In AD 595, Pope Gregory sent a mission of 40 monks led by a Benedictine called Augustine to England with instructions to convert the pagan inhabitants to Christianity. Augustine was advised to allow the outward forms of the old, heathen festivals and beliefs to remain intact, but wherever possible to superimpose Christian ceremonies and philosophy on them.

Pope Gregory’s mandate of conversion through coercion was brilliant in its simplicity: he surmised that the easy-going but deeply superstitious Anglo-Saxon peasants would not object if the seasonal festivals of the pagan calendar were Christianised, provided the ancient celebrations remained basically unchanged. Gradually, the main heathen feasts became days honouring Christ or one of the Christian saints.

Bede like Pope Gregory, may have supported the pagan celebrations to persist where it did not impact on Christian doctrine. Let us suppose for an instant that pagan's did worship this goddess and used the name of her month Eostarmānod” – or Easter-month for the new Christian festival given that it fell around the same time of year. The leap from this to claiming the festival itself was somehow ‘pagan’ maybe false as Christians had been celebrating Easter since at least the second century AD. Contrasting this it has been reported that the practices of paganism were followed by the Anglo-Saxon’s between the 5th and 8th centuries.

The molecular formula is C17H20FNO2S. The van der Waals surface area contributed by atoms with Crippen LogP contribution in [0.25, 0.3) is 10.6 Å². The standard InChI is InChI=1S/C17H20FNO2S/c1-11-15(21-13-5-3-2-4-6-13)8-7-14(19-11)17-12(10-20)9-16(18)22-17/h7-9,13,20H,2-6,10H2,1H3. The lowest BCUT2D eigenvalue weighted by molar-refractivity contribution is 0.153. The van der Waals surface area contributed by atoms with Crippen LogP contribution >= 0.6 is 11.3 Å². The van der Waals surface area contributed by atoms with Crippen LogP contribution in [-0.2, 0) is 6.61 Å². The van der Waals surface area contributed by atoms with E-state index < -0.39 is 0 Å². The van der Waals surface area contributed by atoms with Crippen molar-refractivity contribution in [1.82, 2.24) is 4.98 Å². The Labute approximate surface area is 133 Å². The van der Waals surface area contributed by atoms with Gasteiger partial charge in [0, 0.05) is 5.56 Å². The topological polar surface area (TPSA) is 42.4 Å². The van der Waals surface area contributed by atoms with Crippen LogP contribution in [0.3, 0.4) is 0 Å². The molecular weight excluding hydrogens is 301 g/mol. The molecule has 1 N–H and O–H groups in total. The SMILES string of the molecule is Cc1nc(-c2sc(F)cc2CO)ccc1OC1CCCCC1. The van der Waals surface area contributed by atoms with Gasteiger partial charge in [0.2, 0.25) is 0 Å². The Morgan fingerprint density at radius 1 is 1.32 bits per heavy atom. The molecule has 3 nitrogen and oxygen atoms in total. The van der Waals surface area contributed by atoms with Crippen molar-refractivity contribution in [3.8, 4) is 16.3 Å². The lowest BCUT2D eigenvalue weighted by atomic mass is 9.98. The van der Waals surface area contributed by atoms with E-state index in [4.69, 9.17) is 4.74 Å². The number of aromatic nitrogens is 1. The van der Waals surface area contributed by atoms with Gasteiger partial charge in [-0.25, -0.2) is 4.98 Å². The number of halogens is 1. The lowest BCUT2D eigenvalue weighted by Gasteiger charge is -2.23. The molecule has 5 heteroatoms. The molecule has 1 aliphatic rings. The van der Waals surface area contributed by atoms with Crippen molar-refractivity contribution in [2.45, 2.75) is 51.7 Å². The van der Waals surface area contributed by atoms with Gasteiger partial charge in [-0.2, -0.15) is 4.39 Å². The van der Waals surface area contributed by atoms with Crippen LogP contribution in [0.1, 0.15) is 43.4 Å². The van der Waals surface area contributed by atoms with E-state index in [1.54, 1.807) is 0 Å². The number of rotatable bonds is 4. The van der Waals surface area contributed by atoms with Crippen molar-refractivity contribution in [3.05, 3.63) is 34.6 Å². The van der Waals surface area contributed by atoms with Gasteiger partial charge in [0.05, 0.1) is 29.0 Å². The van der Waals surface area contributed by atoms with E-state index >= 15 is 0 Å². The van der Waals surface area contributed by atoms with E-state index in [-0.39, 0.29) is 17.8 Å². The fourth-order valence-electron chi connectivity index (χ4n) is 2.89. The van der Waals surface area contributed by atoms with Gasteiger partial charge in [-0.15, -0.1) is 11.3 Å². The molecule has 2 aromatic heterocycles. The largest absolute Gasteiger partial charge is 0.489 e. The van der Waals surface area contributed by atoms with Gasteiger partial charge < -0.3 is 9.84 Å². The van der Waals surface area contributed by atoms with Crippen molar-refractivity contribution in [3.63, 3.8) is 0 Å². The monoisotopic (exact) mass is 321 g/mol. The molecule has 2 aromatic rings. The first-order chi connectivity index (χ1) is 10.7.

It seems the only thing the goddess Eostre seems to have given to Easter is her name.

Paul Face of Rushworth-Brown is the author of three novels: